The title of this book refers to furry skin on the antlers of young deer, which most shed as the antlers ﬁnish calcifying. The titular poem mentions some whitetails that don’t shed their velvet, described by hunters as “raggedy-horn freaks” who live “long solitary lives, unweathered / by the rutting season.”
There are moments in this collection that felt too ﬂorid for my taste; I appreciated the more everyday, banal poems — about going to the barbershop and not getting gay married. But I enjoy the animalistic nature of Johnson’s work, where a “child is a little lion cub” and a “mouth is stretched panther-wide,” later someone else has a “dogged smile.”
I loved a woman who curated loss.
She was a sculptor. After we had parted
in rage at the corner of 16th and Dolores,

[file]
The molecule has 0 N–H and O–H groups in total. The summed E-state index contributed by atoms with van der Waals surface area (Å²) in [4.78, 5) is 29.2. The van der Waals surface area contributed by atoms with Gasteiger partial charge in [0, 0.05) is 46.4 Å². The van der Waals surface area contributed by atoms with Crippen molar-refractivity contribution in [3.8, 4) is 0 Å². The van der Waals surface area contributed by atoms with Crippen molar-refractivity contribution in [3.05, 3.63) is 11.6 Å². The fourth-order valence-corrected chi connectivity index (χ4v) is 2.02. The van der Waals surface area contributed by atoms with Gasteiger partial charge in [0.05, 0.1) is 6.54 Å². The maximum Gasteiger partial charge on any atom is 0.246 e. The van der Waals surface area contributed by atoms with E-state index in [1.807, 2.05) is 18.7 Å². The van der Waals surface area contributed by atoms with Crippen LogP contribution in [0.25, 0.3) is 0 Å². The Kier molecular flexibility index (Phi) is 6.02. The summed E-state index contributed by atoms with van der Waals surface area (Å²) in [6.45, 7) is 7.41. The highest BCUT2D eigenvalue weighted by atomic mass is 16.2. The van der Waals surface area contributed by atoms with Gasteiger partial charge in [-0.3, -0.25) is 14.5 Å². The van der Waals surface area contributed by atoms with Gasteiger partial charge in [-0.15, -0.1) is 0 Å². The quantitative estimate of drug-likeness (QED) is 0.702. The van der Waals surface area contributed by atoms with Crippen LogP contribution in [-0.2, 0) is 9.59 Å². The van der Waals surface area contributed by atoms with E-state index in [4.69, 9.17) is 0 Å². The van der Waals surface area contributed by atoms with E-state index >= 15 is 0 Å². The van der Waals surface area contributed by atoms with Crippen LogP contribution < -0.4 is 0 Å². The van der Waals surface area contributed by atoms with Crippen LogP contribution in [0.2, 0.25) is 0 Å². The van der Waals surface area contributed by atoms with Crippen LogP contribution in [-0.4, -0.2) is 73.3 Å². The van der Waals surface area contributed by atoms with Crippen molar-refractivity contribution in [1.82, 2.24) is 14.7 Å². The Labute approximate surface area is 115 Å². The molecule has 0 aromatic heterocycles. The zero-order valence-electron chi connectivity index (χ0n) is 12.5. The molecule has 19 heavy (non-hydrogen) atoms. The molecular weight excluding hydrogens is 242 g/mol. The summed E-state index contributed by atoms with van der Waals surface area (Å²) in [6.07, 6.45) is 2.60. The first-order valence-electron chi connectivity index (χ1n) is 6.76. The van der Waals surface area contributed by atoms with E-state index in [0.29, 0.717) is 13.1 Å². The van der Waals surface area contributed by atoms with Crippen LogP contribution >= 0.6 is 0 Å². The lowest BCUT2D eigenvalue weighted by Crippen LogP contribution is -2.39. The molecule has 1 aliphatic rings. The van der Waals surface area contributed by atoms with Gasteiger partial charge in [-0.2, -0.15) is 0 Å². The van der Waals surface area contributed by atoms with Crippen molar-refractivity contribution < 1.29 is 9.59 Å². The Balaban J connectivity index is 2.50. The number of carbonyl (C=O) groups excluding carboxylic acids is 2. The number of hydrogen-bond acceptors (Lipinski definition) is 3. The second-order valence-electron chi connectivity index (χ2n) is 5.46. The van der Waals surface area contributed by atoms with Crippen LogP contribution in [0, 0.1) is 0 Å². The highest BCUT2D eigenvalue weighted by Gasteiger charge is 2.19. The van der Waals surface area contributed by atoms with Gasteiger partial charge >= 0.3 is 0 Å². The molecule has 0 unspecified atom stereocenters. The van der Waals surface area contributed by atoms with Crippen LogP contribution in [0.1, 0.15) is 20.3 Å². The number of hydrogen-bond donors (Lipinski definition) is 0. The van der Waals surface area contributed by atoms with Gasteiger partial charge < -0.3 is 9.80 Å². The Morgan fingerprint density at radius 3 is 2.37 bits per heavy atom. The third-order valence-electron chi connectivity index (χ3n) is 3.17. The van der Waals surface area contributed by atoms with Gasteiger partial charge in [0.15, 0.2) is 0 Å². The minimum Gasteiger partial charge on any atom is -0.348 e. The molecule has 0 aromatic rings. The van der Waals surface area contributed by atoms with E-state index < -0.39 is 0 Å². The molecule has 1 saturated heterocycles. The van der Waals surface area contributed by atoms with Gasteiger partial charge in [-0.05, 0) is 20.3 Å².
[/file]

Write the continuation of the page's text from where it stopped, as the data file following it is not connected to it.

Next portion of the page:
after our old bed frame slid oﬀ the car roof,
splinters ﬂurrying down I-80, after I’d moved
thousands of miles away, she called to ask if
she might build out of sugar cubes a replica of my house.
She said, for herself, she needed to see it
but didn’t know the measurements.
I cannot explain my consent
that evening, alone, at home,
the yellow tape unspooling, I measured closet widths,
calculated the feet between hedges—
I wanted her to craft it perfectly to scale.